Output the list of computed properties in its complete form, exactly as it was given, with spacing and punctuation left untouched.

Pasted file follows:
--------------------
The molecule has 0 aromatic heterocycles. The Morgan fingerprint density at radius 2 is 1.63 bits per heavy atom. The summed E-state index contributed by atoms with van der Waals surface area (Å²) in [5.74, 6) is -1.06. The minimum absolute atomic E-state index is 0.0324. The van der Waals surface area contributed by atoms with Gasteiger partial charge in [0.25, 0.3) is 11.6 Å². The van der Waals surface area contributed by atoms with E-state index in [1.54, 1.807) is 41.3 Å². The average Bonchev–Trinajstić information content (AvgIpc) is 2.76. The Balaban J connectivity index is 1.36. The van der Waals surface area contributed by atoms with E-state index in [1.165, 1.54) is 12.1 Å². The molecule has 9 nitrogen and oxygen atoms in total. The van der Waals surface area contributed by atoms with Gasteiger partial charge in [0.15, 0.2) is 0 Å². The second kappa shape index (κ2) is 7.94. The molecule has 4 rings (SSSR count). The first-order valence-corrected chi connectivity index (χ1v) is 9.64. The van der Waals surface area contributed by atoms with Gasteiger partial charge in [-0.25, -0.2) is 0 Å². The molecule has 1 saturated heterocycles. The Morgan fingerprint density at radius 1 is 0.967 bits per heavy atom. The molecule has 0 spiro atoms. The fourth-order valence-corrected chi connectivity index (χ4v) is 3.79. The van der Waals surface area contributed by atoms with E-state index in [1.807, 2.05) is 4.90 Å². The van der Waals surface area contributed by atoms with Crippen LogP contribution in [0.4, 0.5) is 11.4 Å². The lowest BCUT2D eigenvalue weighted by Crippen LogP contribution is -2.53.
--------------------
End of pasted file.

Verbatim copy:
The molecule has 0 aromatic heterocycles. The Morgan fingerprint density at radius 2 is 1.63 bits per heavy atom. The summed E-state index contributed by atoms with van der Waals surface area (Å²) in [5.74, 6) is -1.06. The minimum absolute atomic E-state index is 0.0324. The van der Waals surface area contributed by atoms with Gasteiger partial charge in [0.25, 0.3) is 11.6 Å². The van der Waals surface area contributed by atoms with E-state index in [1.54, 1.807) is 41.3 Å². The average Bonchev–Trinajstić information content (AvgIpc) is 2.76. The Balaban J connectivity index is 1.36. The van der Waals surface area contributed by atoms with E-state index in [1.165, 1.54) is 12.1 Å². The molecule has 9 nitrogen and oxygen atoms in total. The van der Waals surface area contributed by atoms with Gasteiger partial charge in [0.15, 0.2) is 0 Å². The second kappa shape index (κ2) is 7.94. The molecule has 4 rings (SSSR count). The first-order valence-corrected chi connectivity index (χ1v) is 9.64. The van der Waals surface area contributed by atoms with Gasteiger partial charge in [-0.25, -0.2) is 0 Å². The molecule has 1 saturated heterocycles. The Morgan fingerprint density at radius 1 is 0.967 bits per heavy atom. The molecule has 0 spiro atoms. The fourth-order valence-corrected chi connectivity index (χ4v) is 3.79. The van der Waals surface area contributed by atoms with E-state index in [1.807, 2.05) is 4.90 Å². The van der Waals surface area contributed by atoms with Crippen LogP contribution in [0.4, 0.5) is 11.4 Å². The lowest BCUT2D eigenvalue weighted by Crippen LogP contribution is -2.53.